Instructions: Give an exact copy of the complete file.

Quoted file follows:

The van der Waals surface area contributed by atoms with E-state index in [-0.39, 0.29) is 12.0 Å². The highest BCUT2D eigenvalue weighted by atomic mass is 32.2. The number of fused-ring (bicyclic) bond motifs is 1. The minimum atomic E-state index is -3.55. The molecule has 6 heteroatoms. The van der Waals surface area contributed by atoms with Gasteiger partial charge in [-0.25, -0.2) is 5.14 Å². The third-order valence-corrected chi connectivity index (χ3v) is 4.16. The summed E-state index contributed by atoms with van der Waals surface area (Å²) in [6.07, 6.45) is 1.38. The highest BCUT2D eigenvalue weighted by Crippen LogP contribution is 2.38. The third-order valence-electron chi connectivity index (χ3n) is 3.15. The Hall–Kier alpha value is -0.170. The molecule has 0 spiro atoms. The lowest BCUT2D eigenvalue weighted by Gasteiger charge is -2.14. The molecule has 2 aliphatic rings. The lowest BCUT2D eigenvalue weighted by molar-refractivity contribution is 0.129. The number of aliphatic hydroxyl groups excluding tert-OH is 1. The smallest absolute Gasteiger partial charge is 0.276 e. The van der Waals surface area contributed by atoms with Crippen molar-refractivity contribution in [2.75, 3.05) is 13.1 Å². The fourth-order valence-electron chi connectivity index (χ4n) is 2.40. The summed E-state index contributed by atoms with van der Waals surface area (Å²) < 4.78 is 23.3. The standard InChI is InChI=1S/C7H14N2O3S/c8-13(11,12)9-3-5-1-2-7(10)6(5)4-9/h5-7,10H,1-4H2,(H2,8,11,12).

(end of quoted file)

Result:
The van der Waals surface area contributed by atoms with E-state index in [-0.39, 0.29) is 12.0 Å². The highest BCUT2D eigenvalue weighted by atomic mass is 32.2. The number of fused-ring (bicyclic) bond motifs is 1. The minimum atomic E-state index is -3.55. The molecule has 6 heteroatoms. The van der Waals surface area contributed by atoms with Gasteiger partial charge in [-0.25, -0.2) is 5.14 Å². The third-order valence-corrected chi connectivity index (χ3v) is 4.16. The summed E-state index contributed by atoms with van der Waals surface area (Å²) in [6.07, 6.45) is 1.38. The highest BCUT2D eigenvalue weighted by Crippen LogP contribution is 2.38. The third-order valence-electron chi connectivity index (χ3n) is 3.15. The Hall–Kier alpha value is -0.170. The molecule has 0 spiro atoms. The lowest BCUT2D eigenvalue weighted by Gasteiger charge is -2.14. The molecule has 2 aliphatic rings. The lowest BCUT2D eigenvalue weighted by molar-refractivity contribution is 0.129. The number of aliphatic hydroxyl groups excluding tert-OH is 1. The smallest absolute Gasteiger partial charge is 0.276 e. The van der Waals surface area contributed by atoms with Crippen molar-refractivity contribution in [2.75, 3.05) is 13.1 Å². The fourth-order valence-electron chi connectivity index (χ4n) is 2.40. The summed E-state index contributed by atoms with van der Waals surface area (Å²) < 4.78 is 23.3. The standard InChI is InChI=1S/C7H14N2O3S/c8-13(11,12)9-3-5-1-2-7(10)6(5)4-9/h5-7,10H,1-4H2,(H2,8,11,12).